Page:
Technology Teaches Drivers To Save Fuel
Wednesday, April 6, 2011
Less is more when it comes to burning gasoline and preserving California's environment. Burning less fuel means there's less pollution in the air and more money in a driver's pocket. However, a team of California researchers thinks the key to less, is actually more.
If drivers could see how much fuel they're burning, would they drive more carefully? That's a question some researchers at UC Riverside are asking.
More information could be the key to saving a lot of money. Cars in the state drink more than a billion gallons of gas every month. As California's 27-million registered vehicles are burning up fuel, they're also pumping out dangerous pollutants that create smog and other hazardous clouds.
It is an equation University of California Riverside researcher Matt Barth wants to help change. Barth thinks the key is changing how California drivers get from point A to point B. European drivers have dealt with high fuel prices for decades and they're much better at employing fuel-sipping driving strategies.
"That's right," said Barth. "When people get their driver's license, they actually go through training about how to drive gently and to do these different things. They're just much more aware of it, there are just more programs available for them to sort of learn these habits, learn these behaviors and then use them in everyday life."
Barth hopes technology can help kick-start change in the United States.
He outfitted an ordinary Nissan Altima with some extraordinary equipment. The roof rack holds sophisticated telemetry devices capable of tracking the car's movements within meters. Computers in the trunk stay in constant contact with the car's onboard computers and servers at his lab. The navigation system allows drivers to pick routes based on time, fuel efficiency or the amount of pollution a trip generates.
Colleague and engineer Kanok Boriboonsomin demonstrates how the equipment works. He points to a small white box mounted on the car's dash.
"The MPG scale on the left-hand side of the screen is showing zero with the color red and that is because we're not moving," said Boriboonsomin. "Now when we take off, the screen will start to show different numbers. Different colors. Based on the real-time fuel consumption."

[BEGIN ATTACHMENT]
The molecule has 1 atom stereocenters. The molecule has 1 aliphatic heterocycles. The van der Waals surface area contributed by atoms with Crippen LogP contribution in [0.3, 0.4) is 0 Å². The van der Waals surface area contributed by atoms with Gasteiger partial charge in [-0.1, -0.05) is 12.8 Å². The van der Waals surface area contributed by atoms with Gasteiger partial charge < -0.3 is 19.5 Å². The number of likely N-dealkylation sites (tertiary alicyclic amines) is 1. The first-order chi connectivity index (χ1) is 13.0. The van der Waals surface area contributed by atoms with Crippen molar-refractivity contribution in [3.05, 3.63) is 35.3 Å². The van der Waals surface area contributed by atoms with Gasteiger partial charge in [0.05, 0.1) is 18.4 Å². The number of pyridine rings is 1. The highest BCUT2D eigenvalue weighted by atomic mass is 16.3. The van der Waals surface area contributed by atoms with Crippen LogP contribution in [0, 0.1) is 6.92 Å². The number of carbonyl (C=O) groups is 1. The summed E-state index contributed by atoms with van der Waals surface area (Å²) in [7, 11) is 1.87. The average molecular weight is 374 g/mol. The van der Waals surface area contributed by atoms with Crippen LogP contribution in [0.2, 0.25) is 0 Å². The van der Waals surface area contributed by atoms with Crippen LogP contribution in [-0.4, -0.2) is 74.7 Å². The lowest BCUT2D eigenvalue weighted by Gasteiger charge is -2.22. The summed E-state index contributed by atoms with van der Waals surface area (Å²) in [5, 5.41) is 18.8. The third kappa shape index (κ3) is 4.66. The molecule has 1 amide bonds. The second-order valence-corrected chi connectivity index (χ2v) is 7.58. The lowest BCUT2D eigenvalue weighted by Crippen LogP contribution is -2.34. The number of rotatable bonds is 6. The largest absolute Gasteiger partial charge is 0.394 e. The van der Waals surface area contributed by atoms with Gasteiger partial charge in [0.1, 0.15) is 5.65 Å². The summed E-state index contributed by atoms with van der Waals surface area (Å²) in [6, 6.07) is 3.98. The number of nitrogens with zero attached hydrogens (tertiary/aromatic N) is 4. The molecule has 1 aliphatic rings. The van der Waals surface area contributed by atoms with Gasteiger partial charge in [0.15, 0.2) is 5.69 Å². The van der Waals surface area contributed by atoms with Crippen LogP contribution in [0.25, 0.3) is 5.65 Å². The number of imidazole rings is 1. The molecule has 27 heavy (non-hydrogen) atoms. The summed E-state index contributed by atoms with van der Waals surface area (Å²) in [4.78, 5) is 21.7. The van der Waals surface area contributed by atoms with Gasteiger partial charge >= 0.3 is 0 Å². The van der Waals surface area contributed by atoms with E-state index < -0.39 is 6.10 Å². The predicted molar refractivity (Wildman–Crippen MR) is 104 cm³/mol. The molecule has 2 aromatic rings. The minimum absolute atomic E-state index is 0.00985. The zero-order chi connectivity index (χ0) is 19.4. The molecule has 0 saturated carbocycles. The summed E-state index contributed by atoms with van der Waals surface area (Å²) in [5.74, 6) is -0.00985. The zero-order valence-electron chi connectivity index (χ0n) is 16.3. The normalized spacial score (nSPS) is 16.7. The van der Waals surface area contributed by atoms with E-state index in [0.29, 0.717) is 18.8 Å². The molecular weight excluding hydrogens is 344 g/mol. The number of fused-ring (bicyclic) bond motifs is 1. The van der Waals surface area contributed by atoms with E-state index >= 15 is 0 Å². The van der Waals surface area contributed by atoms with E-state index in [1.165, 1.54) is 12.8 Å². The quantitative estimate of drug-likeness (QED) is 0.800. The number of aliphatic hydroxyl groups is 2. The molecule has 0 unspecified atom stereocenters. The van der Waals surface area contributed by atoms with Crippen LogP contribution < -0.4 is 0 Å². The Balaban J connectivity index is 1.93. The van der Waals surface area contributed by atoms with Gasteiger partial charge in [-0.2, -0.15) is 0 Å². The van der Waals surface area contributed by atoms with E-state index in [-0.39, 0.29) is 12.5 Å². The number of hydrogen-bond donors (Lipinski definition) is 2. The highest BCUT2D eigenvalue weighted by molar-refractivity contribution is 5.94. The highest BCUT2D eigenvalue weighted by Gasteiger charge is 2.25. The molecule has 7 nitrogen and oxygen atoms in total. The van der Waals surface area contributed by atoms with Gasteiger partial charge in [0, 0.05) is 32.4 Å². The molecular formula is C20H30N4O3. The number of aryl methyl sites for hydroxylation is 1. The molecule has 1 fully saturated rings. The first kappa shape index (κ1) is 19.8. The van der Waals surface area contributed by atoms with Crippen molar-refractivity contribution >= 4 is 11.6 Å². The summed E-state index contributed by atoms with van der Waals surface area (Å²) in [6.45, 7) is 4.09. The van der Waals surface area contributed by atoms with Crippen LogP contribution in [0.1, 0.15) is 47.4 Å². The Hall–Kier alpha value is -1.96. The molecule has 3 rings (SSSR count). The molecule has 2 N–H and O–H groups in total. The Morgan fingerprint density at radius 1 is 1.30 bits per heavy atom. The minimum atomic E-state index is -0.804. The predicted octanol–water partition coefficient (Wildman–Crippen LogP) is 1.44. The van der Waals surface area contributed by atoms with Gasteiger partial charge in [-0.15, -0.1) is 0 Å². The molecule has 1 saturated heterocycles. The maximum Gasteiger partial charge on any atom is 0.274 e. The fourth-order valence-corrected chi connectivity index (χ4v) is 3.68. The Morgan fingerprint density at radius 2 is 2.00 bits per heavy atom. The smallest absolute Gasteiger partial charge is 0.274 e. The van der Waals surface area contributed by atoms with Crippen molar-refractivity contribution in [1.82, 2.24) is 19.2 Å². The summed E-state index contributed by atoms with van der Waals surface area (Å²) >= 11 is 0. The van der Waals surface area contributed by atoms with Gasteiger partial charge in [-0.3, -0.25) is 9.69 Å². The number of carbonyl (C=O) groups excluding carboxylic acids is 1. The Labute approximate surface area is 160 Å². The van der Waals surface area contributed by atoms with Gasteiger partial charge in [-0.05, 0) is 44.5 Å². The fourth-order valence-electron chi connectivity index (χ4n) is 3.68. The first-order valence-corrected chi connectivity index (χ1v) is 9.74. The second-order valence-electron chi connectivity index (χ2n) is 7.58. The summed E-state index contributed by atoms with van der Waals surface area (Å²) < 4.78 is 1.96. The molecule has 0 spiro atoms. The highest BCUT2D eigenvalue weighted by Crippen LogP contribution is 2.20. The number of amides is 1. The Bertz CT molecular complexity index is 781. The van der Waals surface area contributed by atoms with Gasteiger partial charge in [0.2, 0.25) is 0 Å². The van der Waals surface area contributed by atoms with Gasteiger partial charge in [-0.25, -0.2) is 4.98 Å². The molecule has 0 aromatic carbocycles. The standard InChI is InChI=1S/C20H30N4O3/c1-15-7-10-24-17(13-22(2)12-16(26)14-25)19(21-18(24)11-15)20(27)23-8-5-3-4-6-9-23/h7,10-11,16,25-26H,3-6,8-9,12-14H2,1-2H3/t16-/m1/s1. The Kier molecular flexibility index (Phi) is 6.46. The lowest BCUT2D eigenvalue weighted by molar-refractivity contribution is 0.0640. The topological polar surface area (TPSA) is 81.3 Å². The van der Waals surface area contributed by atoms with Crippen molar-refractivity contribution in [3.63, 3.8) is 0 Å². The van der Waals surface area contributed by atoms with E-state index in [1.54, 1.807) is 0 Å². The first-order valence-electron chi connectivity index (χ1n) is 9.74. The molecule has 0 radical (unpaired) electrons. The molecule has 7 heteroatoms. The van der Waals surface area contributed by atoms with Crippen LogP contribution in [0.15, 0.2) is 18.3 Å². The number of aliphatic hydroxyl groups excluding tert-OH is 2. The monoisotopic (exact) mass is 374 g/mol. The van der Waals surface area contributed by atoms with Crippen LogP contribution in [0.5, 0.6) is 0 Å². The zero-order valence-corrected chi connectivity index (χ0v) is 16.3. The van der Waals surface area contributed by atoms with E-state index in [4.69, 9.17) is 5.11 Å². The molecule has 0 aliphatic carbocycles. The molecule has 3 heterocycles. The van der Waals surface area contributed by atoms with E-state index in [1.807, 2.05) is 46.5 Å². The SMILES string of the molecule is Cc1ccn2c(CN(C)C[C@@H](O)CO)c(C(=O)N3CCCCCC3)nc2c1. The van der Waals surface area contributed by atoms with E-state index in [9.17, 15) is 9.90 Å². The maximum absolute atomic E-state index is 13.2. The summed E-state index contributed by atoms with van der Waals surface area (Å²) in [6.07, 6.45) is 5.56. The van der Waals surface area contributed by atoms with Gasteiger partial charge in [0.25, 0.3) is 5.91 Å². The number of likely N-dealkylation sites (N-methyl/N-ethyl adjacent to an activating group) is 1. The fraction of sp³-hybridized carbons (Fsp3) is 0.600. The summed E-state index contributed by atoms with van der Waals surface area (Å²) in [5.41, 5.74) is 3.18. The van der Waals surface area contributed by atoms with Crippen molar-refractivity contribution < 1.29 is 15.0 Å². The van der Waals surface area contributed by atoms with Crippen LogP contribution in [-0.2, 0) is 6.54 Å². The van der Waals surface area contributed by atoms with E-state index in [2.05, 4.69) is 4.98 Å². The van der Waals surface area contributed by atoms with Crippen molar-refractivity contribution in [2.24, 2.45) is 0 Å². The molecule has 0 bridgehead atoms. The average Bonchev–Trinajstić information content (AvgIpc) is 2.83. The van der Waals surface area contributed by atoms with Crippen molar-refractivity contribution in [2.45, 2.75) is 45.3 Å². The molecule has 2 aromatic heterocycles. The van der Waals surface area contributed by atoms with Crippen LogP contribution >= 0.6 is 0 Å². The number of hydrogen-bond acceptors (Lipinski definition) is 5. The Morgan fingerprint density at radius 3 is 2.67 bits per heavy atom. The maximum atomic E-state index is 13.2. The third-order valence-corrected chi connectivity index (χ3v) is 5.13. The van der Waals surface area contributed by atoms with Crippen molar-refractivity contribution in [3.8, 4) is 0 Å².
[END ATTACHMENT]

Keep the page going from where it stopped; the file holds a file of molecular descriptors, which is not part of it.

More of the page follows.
The idea is simple. Show drivers how much fuel they're using as they drive and they'll make changes that will reduce consumption.
"When the gas price is high and people are concerned about the fuel cost, then they may pay more attention to eco-driving practices," said Boriboonsomin.
The initial results with eco-devices in cars are promising. A study of 20 drivers in the Riverside area found the fuel consumption gauge helped improve gas mileage by six percent on city streets during daily commutes. That means a $50 weekly gas bill would only cost $47. That's equivalent to a tank and a half of gas over the course of a year. Researcher Matt Barth says he thinks there are even more savings possible.
"I think we can squeeze out maybe 10 to 15 percent if we do these advance algorithms, the ones that say, 'hey, we have traffic ahead of us, we should probably take a different route.' Or maybe something where rather than entering in to this stop and go maybe to keep a constant speed. That's going to be a pretty big savings there," said Barth.
Technology may be an important part of the move toward more eco-friendly habits, but the driver is the key. And changing consumer behavior is difficult.
"Anything that we can do to help people save fuel and be more environmentally conscious is a good thing," said San Diego State University Marketing professor Michael Belch. "It's not going to be as easy as saying I'm going to put this on your car now, you're going to change your buying behavior, your purchasing behavior. Its just not that simple."
The cost is frequently a catalyst for short-term behavior change, said Belch. Three years ago, when gas prices climbed above $4.60 a gallon, people drove less, bought more fuel-efficient cars, and used public transportation. When prices came back down, Belch said the economic incentive disappeared and the old fuel sucking habits returned.
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